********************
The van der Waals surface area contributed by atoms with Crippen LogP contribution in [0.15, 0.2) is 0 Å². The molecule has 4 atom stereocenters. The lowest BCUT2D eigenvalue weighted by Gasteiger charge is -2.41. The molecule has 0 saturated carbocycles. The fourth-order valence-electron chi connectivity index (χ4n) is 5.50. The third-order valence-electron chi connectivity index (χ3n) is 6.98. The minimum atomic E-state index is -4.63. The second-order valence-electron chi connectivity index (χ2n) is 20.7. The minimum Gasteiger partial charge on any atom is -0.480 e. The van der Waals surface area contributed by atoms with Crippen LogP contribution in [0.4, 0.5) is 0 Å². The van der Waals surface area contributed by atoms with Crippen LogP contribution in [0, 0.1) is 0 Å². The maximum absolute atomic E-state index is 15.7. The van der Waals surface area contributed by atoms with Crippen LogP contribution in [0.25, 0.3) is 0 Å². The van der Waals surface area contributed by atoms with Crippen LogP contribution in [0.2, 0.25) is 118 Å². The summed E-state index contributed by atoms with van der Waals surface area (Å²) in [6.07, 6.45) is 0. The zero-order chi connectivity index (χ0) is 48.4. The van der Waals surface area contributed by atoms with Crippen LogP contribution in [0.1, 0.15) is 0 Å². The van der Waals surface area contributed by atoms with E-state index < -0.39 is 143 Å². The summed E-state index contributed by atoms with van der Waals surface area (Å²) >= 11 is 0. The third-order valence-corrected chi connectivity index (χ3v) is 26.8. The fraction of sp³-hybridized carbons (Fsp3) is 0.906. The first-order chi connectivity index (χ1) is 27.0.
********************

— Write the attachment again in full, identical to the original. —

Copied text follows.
The van der Waals surface area contributed by atoms with Crippen LogP contribution in [0.15, 0.2) is 0 Å². The molecule has 4 atom stereocenters. The lowest BCUT2D eigenvalue weighted by Gasteiger charge is -2.41. The molecule has 0 saturated carbocycles. The fourth-order valence-electron chi connectivity index (χ4n) is 5.50. The third-order valence-electron chi connectivity index (χ3n) is 6.98. The minimum atomic E-state index is -4.63. The second-order valence-electron chi connectivity index (χ2n) is 20.7. The minimum Gasteiger partial charge on any atom is -0.480 e. The van der Waals surface area contributed by atoms with Crippen LogP contribution in [0.4, 0.5) is 0 Å². The van der Waals surface area contributed by atoms with Crippen LogP contribution in [0, 0.1) is 0 Å². The maximum absolute atomic E-state index is 15.7. The van der Waals surface area contributed by atoms with Crippen LogP contribution in [0.25, 0.3) is 0 Å². The van der Waals surface area contributed by atoms with Crippen LogP contribution in [0.2, 0.25) is 118 Å². The summed E-state index contributed by atoms with van der Waals surface area (Å²) in [6.07, 6.45) is 0. The zero-order chi connectivity index (χ0) is 48.4. The van der Waals surface area contributed by atoms with Crippen LogP contribution in [0.1, 0.15) is 0 Å². The van der Waals surface area contributed by atoms with E-state index < -0.39 is 143 Å². The summed E-state index contributed by atoms with van der Waals surface area (Å²) >= 11 is 0. The third-order valence-corrected chi connectivity index (χ3v) is 26.8. The fraction of sp³-hybridized carbons (Fsp3) is 0.906. The first-order chi connectivity index (χ1) is 27.0.